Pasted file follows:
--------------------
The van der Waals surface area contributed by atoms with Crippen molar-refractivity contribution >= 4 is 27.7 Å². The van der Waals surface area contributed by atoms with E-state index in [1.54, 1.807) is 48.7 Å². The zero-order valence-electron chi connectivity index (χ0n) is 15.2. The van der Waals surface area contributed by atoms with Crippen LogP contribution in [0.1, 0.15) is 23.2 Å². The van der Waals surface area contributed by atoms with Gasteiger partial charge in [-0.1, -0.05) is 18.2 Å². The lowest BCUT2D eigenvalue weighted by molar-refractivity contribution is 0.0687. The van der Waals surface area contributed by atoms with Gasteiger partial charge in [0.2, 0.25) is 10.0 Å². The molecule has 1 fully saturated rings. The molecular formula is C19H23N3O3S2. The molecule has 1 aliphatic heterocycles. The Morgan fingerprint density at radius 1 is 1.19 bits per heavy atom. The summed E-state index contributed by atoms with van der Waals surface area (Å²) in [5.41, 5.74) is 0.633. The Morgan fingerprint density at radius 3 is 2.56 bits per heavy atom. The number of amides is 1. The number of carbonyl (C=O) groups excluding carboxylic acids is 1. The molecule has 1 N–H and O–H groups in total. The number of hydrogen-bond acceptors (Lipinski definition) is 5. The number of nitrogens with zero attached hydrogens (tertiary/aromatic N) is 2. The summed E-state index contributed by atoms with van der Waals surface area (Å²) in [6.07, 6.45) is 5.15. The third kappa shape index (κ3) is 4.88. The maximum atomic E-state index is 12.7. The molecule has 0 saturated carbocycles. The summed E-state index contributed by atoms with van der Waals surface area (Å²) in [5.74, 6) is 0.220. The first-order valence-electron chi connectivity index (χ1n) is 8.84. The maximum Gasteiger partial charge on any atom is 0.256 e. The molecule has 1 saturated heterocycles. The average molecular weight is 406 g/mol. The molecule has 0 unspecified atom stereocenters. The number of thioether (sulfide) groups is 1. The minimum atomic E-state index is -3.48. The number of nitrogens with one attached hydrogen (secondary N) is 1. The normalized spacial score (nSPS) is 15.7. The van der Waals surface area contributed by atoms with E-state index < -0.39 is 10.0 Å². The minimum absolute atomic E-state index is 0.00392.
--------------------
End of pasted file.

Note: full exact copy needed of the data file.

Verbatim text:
The van der Waals surface area contributed by atoms with Crippen molar-refractivity contribution >= 4 is 27.7 Å². The van der Waals surface area contributed by atoms with E-state index in [1.54, 1.807) is 48.7 Å². The zero-order valence-electron chi connectivity index (χ0n) is 15.2. The van der Waals surface area contributed by atoms with Crippen LogP contribution in [0.1, 0.15) is 23.2 Å². The van der Waals surface area contributed by atoms with Gasteiger partial charge in [-0.1, -0.05) is 18.2 Å². The lowest BCUT2D eigenvalue weighted by molar-refractivity contribution is 0.0687. The van der Waals surface area contributed by atoms with Gasteiger partial charge in [0.2, 0.25) is 10.0 Å². The molecule has 1 fully saturated rings. The molecular formula is C19H23N3O3S2. The molecule has 1 aliphatic heterocycles. The Morgan fingerprint density at radius 1 is 1.19 bits per heavy atom. The summed E-state index contributed by atoms with van der Waals surface area (Å²) in [5.41, 5.74) is 0.633. The Morgan fingerprint density at radius 3 is 2.56 bits per heavy atom. The number of amides is 1. The number of carbonyl (C=O) groups excluding carboxylic acids is 1. The molecule has 1 N–H and O–H groups in total. The number of hydrogen-bond acceptors (Lipinski definition) is 5. The number of nitrogens with zero attached hydrogens (tertiary/aromatic N) is 2. The summed E-state index contributed by atoms with van der Waals surface area (Å²) in [6.07, 6.45) is 5.15. The third kappa shape index (κ3) is 4.88. The maximum atomic E-state index is 12.7. The molecule has 0 saturated carbocycles. The summed E-state index contributed by atoms with van der Waals surface area (Å²) in [5.74, 6) is 0.220. The first-order valence-electron chi connectivity index (χ1n) is 8.84. The maximum Gasteiger partial charge on any atom is 0.256 e. The molecule has 1 saturated heterocycles. The average molecular weight is 406 g/mol. The molecule has 0 unspecified atom stereocenters. The number of thioether (sulfide) groups is 1. The minimum atomic E-state index is -3.48. The number of nitrogens with one attached hydrogen (secondary N) is 1. The normalized spacial score (nSPS) is 15.7. The van der Waals surface area contributed by atoms with E-state index < -0.39 is 10.0 Å². The minimum absolute atomic E-state index is 0.00392.